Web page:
The monumental Marco Polo /Int’l Bamboo Organ Festival
SUNDRY STROKES (The Philippine Star) - February 15, 2014 - 12:00am

The book, lyrics and music of Marco Polo, recently staged at Meralco Theater, are by the exceptionally talented, versatile veteran actor-singer Roger Saldo Chua. What scant recorded fact there is on Marco Polo was intertwined with fiction and fantasy by Chua’s fertile, fervid imagination, with a monumental musical ensuing.

The plot recounts the travels of Venetians Marco Polo, his father Niccolo and uncle Maffeo on their return to faraway Shangtu in Cathay in 1271. Their journey is interrupted by internecine wars in both East and West – there is a glimpse of the Crusades – and as they reach Central Asia, Marco Polo is smitten by Princess Kogajin, daughter of Emperor Kublai Khan.

The rest of the story is on how the love affair progresses despite the vigorous objections of certain members of the royal family, Marco Polo being a foreigner and a commoner.

Interpreting the musical was a huge, disciplined cast, ranging from principal actors-singers to walk-on players. Judging from the excellent collective performance of the vast assemblage, what rigorous, intensive rehearsals must have been required!

David Bianco was spritely, engaging as the young adventurer Marco Polo who later becomes a persistent, persuasive suitor, a warrior and a civil servant. Stephanie Reese sensitively and endearingly portrayed Princess Kogajin. She and Bianco were deeply touching as lovers, marvelously singing together.

Outstanding likewise for their verve and exuberance were the rest of the principals: Pinky Marquez as Empress Wu, dynamic Chinggoy Alonso as Rustigielo, Doge and Chief Monk, Miguel Faustmann as Maffeo and Brent Metkin as Niccolo, Nicky Trivino as Princess Toragana and Enrhil Serguino as Lord Khogatal.

The walang kupas tenor George Yang as Emperor Kublai was regal and dignified in the riveting civil service examination he gives Marco Polo, testing the latter’s conversance with Confucius’ sayings.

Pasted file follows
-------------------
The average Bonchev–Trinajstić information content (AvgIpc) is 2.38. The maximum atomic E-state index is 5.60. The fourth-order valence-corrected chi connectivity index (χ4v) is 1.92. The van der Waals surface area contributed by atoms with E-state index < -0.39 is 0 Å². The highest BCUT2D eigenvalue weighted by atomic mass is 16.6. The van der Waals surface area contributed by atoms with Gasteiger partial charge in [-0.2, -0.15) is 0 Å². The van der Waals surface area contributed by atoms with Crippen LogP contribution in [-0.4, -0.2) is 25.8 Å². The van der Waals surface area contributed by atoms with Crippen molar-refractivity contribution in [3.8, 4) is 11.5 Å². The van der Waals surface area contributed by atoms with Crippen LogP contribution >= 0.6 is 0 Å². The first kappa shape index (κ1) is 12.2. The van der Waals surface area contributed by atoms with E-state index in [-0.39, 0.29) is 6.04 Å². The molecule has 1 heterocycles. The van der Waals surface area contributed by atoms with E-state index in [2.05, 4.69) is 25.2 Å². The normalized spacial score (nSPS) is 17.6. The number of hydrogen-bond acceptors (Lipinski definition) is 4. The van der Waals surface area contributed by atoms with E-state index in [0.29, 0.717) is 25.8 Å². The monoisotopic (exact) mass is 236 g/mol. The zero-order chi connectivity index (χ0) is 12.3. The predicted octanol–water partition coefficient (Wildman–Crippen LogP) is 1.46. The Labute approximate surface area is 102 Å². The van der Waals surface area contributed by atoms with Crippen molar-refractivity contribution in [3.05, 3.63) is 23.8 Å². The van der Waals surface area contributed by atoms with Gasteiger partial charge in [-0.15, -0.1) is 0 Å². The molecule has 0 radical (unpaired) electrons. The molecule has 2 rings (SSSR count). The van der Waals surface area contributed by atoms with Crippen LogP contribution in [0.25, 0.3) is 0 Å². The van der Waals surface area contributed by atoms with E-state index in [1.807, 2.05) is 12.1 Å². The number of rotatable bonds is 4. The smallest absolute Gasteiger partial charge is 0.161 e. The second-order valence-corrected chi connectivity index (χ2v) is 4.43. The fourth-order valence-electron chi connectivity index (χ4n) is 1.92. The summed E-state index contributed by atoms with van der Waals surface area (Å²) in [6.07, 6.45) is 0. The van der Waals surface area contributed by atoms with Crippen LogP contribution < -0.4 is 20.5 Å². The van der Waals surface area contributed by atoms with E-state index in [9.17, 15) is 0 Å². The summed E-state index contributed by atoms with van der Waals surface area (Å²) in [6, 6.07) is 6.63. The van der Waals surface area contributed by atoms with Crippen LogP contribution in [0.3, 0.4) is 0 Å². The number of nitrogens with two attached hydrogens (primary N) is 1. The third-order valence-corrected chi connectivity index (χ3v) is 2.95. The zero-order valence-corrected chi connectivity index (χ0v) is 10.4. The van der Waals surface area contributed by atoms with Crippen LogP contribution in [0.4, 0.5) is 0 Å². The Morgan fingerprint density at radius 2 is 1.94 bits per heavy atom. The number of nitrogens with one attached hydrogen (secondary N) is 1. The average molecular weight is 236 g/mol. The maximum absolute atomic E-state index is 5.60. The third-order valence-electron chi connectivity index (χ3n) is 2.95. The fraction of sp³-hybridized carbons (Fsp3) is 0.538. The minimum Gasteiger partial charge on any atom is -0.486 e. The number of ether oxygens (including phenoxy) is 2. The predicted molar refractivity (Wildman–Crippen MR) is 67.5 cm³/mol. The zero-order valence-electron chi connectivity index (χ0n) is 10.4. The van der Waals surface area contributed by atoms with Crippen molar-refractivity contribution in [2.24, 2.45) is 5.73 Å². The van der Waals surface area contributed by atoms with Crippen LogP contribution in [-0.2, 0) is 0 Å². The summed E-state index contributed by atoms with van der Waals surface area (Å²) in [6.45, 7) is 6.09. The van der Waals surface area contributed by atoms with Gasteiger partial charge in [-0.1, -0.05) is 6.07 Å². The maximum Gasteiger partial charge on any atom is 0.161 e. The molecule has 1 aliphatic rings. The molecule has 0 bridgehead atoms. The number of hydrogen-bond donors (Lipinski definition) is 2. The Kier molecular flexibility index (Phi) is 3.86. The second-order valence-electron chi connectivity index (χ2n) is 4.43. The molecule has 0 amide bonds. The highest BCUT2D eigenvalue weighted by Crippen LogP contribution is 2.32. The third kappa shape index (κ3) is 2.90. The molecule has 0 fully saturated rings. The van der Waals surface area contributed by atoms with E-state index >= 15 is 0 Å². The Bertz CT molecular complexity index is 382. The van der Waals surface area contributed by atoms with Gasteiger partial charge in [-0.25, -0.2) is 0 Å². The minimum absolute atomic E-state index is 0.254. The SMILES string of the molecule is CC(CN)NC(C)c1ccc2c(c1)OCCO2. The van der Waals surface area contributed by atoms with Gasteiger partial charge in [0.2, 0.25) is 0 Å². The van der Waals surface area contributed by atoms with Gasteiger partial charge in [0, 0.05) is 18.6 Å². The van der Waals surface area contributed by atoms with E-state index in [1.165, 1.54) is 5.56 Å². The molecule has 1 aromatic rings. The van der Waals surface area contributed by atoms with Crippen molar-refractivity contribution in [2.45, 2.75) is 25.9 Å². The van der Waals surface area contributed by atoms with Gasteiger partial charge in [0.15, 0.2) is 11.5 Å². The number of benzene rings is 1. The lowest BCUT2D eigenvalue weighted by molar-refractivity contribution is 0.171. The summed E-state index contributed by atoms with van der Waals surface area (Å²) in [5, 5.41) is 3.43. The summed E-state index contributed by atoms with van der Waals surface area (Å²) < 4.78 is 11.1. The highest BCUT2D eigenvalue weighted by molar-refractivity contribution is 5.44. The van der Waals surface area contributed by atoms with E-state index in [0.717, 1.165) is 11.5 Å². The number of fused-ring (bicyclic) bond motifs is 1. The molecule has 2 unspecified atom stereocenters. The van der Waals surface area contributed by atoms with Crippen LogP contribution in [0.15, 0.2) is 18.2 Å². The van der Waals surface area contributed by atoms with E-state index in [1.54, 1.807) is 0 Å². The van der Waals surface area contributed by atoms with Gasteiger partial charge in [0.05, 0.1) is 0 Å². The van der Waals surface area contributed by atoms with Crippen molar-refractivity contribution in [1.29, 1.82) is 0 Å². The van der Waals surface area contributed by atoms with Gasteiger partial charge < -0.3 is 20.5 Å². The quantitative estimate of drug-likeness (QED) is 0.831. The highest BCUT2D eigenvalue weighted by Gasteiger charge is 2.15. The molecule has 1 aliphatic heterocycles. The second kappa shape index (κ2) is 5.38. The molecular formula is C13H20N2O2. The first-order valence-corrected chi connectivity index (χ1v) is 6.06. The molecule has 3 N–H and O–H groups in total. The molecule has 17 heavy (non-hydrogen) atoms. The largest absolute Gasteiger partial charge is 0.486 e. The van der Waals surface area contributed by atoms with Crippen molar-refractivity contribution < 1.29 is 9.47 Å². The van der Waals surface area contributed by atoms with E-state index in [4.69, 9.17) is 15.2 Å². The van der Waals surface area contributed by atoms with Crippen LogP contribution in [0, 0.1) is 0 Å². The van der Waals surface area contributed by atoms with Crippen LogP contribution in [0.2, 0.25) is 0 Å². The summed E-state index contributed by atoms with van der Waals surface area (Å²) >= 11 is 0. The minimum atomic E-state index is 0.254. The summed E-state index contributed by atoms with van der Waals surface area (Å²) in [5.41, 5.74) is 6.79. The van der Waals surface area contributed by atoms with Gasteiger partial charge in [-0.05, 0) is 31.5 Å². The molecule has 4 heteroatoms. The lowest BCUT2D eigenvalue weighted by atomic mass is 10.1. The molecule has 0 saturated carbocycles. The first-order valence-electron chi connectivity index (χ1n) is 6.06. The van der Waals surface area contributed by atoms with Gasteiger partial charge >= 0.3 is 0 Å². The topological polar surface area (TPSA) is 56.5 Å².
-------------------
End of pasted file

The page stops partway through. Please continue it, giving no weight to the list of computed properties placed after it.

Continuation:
The unique diagram was on square, elevated platforms with stairs requiring the players’ utmost agility.

In retrospect or hindsight, Marco Polo was a rather long musical with its surfeit of characters, scenes, ensemble entrances and exits, and an over-developed love theme. Although Act I compelled and sustained interest, the final scenes of Act II almost wended their way toward tedium.

However, the plus side was overwhelming. Comparisons may be odious but Marco Polo nearly matched the tremendous impact of “Wicked” with its own dazzling light effects, set designs and props which continuously changed; its glamorous, resplendent costumes relevant to period and locale; Rose Borromeo’s beautiful dances which enhanced Oriental ambiance; more “singable” songs. And as previously mentioned, with its excellent, first-rate actors and singers accompanied by an orchestra conducted by Daniel Bartolome who was in total rapport with the singers’ vocal demands. The show had just about everything, including duels!

Judging from what I had seen these past decades, Marco Polo as presented by the Artists Theater Company was the grandest, most spectacular musical yet staged locally. With a few revisions, Roger Chua’s company, in due time, should be heading for Broadway and other theater capitals of the world.

*      *      *

The 39th International Bamboo Organ Festival is scheduled for Feb. 20 to 26 at 8 p.m. in St. Joseph Parish Church, Las Piñas. Executive director of the Festival, Leo Renier, announces herewith the concert programs along with a brief explanation.

The main concert (Feb. 20, gala), 21 and 25 presents the music of the Spanish Golden Age brought by the Spanish missionaries in the 16th century. We do not have the instruments typical of that period except the 10-stringed Spanish guitar, the organ, the flute recorders and the voices (Villancico Vocal Ensemble and Las Piñas Boys Choir) conducted by Eudenice Palaruan.

The second event is the organ recital of British-American Colin Andrews on the bamboo organ and the auditorium organ of St. Joseph’s Academy, the first pipe organ designed and built by Filipino Celwyn Tagle 20 years ago. He will soon build an organ for the Cathedral of Vladivostok, Russia.

The third concert (Feb. 25) will feature the Tiples de Sto. Domingo (Eugene delos Santos) and the Las Piñas Boys Choir (Armando Salarza). Palaruan arranged the music of Manoling Francisco, Ed Hontiveros and Arnel Aquino for the concert. Other works are by Joy Nilo and Jed Balsamo. Austrian Johann Trummer and Salarza will be the organists.

 

ALTHOUGH ACT I BOYS CHOIR FEB LAS PI MARCO MARCO POLO POLO PRINCESS KOGAJIN
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